7 Potential Health Benefits of Mushrooms

Even if you’re eating them raw in a salad, fungi are on fire right now. In 2019, sales of mushrooms and mushroom-based products grew 33 percent compared with the previous year, the industry magazine Nutritional Outlook reported in 2021.

Nutrition experts are excited about fungi. “Mushrooms are low in calories. They also provide a wealth of macro and micronutrients, particularly B vitamins, selenium, zinc, and copper,” says Katherine Brooking, RD, a registered dietitian in New York City and a co-creator of the Appetite for Health syndicated weekly news series. B vitamins are important in the manufacture of energy in cells, she explains. And selenium is a powerful antioxidant, according to the National Institutes of Health (NIH) Office of Dietary Supplements, while zinc and copper are essential for a strong immune system.

It’s clear that whole mushrooms that you eat raw or cook for use in recipes are beneficial for your health, and these, rather than mushrooms in processed forms, are what we’re focusing on in this story. Other forms — supplements, nutraceuticals, and mouth sprays, for instance — may provide other benefits, but additional research is needed.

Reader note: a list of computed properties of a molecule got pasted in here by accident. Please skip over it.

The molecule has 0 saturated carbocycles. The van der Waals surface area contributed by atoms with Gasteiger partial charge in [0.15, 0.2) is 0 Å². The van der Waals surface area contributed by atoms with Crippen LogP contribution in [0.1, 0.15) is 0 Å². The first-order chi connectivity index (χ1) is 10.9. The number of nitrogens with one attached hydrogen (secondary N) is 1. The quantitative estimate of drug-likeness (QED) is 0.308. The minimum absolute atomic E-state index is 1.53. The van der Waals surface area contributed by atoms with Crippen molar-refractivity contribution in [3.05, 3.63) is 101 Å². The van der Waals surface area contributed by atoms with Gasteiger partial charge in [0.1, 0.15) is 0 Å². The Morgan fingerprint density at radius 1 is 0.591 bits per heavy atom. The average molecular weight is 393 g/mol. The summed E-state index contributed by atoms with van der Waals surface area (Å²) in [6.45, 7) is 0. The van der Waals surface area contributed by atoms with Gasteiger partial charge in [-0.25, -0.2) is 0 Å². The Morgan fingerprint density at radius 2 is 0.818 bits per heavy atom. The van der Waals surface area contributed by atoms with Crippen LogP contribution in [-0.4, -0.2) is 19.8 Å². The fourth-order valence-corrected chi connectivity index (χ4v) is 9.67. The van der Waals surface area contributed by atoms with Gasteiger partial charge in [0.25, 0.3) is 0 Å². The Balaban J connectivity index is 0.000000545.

The most popular mushroom produced in the United States is the white button mushroom, says Kim Bedwell of the Mushroom Council. “Other varieties, such as cremini — also known as baby bella — and portobellos are becoming increasingly popular,” she says. You’re also more likely to find specialty mushrooms (such as shiitakes, oysters, and maitakes) at mainstream grocery stores, she says. You have a lot of choices, depending on your taste preferences — and that means a lot of ways to enjoy the following seven health benefits of mushrooms.

By Percy